It looks like you are using an ad blocker. That's okay. Who doesn't? But without advertising revenue, we can't keep making this site awesome. Click the link below for instructions on disabling adblock.
After finally pulling the edge out of my HG Stingers, it was a blessing to get on some brand new skis to beat on. And as always, I do love breaking new skis in the old fashion way. That is, by ripping them up on the mountain and actually using the edges. Going from a full cambered ski to a hybrid rocker camber rocker, I knew I wouldn't have quite the grip as a full camber. But we will get into that in a bit.
In the past two seasons I have skied on two pairs of fully cambered, relatively stiff skis and two pairs of heavily rocker camber rocker'd skis (both of which claimed to be super soft but weren't actually). Those skis, respectively, are the HG Stinger, Revision Dime, Vishnu Wet, and The Vandal 2.0 of course. All symmetric, because lets face it there is nothing better than a symmetric park ski. Just a little background so you know where I'm coming from in this review. The Vandal 2.0 actually has a very similar rocker profile to the wet, but with more sidecut and wider. The Vandal 2.0 is definitely stiffer and snappier as well.
So back to ripping the Vandal 2.0 on the hardback. It definitely grips well on the icy stuff when you find it. The skis are pretty stiff underfoot and have a good amount of camber. I would prefer a little less camber as they could definitely get skittish / jittery at high speeds having a stiff camber profile within 133 cm. The Majesty Lumberjack is flat underfoot and felt much more predictable than the Vandal 2.0.
Playfulness; everybody's favorite question. Are the Vandal 2.0s playful? If you get up on the rocketed portions of the ski then yes you can butter around and do wheelies and all that fun stuff. Can you press the ski like a pair of invaders back in the day? Not so much. Finding tranny can be a little tough if landing switch as the tips and tails don't really curl up. I caught my tails many a time coming down into a sharp tranny. Switch tranny finds are always harder anyway.
Majesty markets the Vandal 2.0 as an all mountain freestyle ski. It definitely handles jibbing around the mountain from icy days to a foot of snow very well. No park ski is going to float like a pow ski or carve like a race ski. Just like no pow ski is going to be as nimble in the park like a true park ski. Bridging the gap is very hard and every brand has tried it. I think Majesty has is right by keeping the waist relatively narrow for todays standards at 92 underfoot. It's quick on rails, and with all the rocker it does actually surf through the soft snow decently well. While they do not get up on top of the pow, they don't nose dive and suck you into another dimension. It's actually really fun getting under the snow and having control. The Vandal 2.0 surfs and slashes through the slush with ease. Spring skiing is a blast on these.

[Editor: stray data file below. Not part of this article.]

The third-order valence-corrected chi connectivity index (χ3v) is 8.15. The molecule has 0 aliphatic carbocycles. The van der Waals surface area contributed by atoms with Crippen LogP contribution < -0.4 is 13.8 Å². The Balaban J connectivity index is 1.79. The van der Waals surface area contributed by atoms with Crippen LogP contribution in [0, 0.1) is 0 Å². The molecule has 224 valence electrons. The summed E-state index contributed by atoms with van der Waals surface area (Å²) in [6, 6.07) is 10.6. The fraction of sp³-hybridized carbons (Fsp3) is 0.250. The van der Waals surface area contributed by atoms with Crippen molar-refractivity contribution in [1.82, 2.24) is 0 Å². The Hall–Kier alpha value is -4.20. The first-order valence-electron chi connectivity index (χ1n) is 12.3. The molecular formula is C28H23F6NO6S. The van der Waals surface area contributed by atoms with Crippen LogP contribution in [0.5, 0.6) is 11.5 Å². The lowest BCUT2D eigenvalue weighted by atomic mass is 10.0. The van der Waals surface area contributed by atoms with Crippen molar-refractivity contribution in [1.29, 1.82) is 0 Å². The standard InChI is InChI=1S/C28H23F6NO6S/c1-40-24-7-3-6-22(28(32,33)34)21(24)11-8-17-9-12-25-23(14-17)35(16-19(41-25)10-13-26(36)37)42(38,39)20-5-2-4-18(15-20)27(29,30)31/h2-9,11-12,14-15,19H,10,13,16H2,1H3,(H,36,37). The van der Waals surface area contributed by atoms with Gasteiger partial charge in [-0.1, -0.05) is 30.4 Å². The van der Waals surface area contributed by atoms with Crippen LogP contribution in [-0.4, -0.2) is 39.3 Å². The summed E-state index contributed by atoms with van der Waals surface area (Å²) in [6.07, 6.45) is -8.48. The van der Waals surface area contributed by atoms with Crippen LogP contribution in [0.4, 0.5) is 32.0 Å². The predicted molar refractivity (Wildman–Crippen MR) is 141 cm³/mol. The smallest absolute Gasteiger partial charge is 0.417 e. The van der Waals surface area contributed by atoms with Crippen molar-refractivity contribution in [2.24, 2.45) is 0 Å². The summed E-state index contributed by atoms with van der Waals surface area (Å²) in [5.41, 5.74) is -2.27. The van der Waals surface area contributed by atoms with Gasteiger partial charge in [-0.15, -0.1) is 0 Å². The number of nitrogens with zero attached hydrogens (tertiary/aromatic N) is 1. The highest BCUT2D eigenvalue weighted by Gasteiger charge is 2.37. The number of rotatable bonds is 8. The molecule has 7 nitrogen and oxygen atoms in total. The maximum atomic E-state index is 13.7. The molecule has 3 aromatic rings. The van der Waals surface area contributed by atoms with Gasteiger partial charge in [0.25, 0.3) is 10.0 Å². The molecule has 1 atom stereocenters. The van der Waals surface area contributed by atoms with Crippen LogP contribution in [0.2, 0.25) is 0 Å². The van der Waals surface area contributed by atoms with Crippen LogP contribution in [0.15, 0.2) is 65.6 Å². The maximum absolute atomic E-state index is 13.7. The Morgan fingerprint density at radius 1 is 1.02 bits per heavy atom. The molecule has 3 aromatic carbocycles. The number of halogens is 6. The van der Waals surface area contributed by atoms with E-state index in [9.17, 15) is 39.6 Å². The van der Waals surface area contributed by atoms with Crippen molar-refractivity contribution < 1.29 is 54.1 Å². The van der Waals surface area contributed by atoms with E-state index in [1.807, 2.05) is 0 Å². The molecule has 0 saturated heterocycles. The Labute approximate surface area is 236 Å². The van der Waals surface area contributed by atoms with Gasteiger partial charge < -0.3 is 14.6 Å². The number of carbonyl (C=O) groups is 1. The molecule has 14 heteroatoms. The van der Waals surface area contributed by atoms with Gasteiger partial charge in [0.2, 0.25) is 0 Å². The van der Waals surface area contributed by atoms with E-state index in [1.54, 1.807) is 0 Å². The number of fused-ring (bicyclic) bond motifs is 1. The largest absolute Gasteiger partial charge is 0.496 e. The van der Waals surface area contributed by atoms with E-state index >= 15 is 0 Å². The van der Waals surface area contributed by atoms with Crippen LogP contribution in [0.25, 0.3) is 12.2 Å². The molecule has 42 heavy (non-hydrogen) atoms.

Durability. Only one pair of skis has wowed me beyond belief in the durability department. I would say the Vandal 2.0 is right on par with every other park ski. I have 11 edge cracks after close to 50 days. Only one of those cracks was slightly separated from the sidewall, everything else is very intact. Face it, if you ski on rails you are going to get edge cracks. I have had sidewalls get mushed in and had chunks of edge fall out and had edges separate from the sidewalls on many popular brands. I was very impressed that even the centimeter chunks that are all broken apart have stayed intact with the ski itself. The bases are in great shape. I have no core shots or deep gouges and I have definitely done some grass skiing. Topsheets are in good shape as well. They are a glossy top, so scratches are inevitable. There is zero delimitation and very few chips; those that are there are minimal. Durability is where I like to focus, because park skiers are the most abusive on their skis. The Vandal 2.0 passes in my book.
Who would I recommend the Vandal 2.0 for? Any of you out there that can only afford one pair of skis and have to deal with variably conditions throughout the year. If you live somewhere that only gets minor snow storms (1 foot or less) or just a few storms a year, these will work very well for you. They are a lot of fun hauling ass all over the mountain. Nimble in the trees, will last longer than your knees in the bumps, and I could not find a speed limit. If you want to leave your mark everywhere on the hill, vandalize it with some Majestys.